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St. Kate’s representatives deliver Vatican keynote on international students

Director of Campus Ministry Laurie Svatek and Marta Pereira, campus minister of retreats and spirituality traveled to the Vatican this week.
Director of Campus Ministry Laurie Svatek and Marta Pereira, campus minister of retreats and spirituality traveled to the Vatican this week.
Photo by Ashley de los Reyes ’15

St. Catherine University representatives delivered the keynote "The Situation of International Students in North America" at Vatican City yesterday.

Director of Campus Ministry Laurie Svatek and Marta Pereira, campus minister of retreats and spirituality, delivered the keynote during a two-day study meeting regarding “Guidelines for the Pastoral Care of International (University) Students” led by the Pontifical Council for the Pastoral Care of Migrants and Itinerant People.

Among several points, Svatek and Pereira’s address included the existing political and economic policies towards international students; human and spiritual needs of international students in North America and existing pastoral care offered to them; and recommendations for the pastoral care for international students, not just in North America, but worldwide.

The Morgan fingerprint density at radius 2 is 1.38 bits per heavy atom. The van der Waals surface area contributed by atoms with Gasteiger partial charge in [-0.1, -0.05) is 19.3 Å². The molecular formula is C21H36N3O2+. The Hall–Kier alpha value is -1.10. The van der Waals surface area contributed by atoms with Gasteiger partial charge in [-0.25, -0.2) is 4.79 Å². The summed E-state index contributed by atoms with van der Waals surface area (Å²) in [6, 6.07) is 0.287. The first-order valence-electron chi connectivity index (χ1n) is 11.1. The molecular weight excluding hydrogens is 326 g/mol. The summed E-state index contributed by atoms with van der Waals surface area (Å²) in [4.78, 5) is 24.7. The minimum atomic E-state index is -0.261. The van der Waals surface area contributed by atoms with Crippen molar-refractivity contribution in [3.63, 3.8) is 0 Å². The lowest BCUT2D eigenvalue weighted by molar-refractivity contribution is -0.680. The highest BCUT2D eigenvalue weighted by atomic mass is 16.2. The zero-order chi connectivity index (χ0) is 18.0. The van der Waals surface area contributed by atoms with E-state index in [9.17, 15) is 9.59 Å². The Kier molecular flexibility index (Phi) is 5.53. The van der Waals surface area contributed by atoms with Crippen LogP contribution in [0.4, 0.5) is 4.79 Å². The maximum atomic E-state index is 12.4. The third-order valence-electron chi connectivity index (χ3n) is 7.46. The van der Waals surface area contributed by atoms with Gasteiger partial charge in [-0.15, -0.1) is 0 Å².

Before their trip, Svatek and Pereira answered some questions about their involvement with the Vatican council.

How did your role as keynote speakers come together?

Svatek: I’m the current chair of the executive board of the Catholic Campus Ministry Association (CCMA). In that role, I have been part of study groups at the Vatican in the past. Having the experience nationally and also here at St. Kate’s and other campus ministries positions prepared me, as well as St. Catherine University, to be part of the conversation.

I am presenting not simply on St. Kate’s experience of international students, but on the experience of international students across the continent. The work that we’re doing is in collaboration with representatives from Canada and Mexico. We’ve been meeting via Skype for several months and developing a presentation among us from North America.

Since Marta had such significant input on the presentation, I invited her to come along and be part of this study session. It’s exciting to gather with people from all over the globe talking about the experience of international students, how they respond to those needs and how the Church could collectively work toward some solutions.

What are some of the challenges and recommendations you’ll address at the council?

Svatek: In North America, a common theme is immigration—we are bringing forward recommendations for the Church to be involved in immigration and Visa requirements so that the Church can have a voice in shaping a more just and timely way of people coming to our country.

Another important topic is financial aid and the situation of cost. There’s no national aid that’s available to students coming to the U.S., even though they contribute a significant amount to our economy while they’re here. Right now, international education is only accessible to those who have families that can afford to pay for it. It’s not accessible to everyone and that we see as an injustice.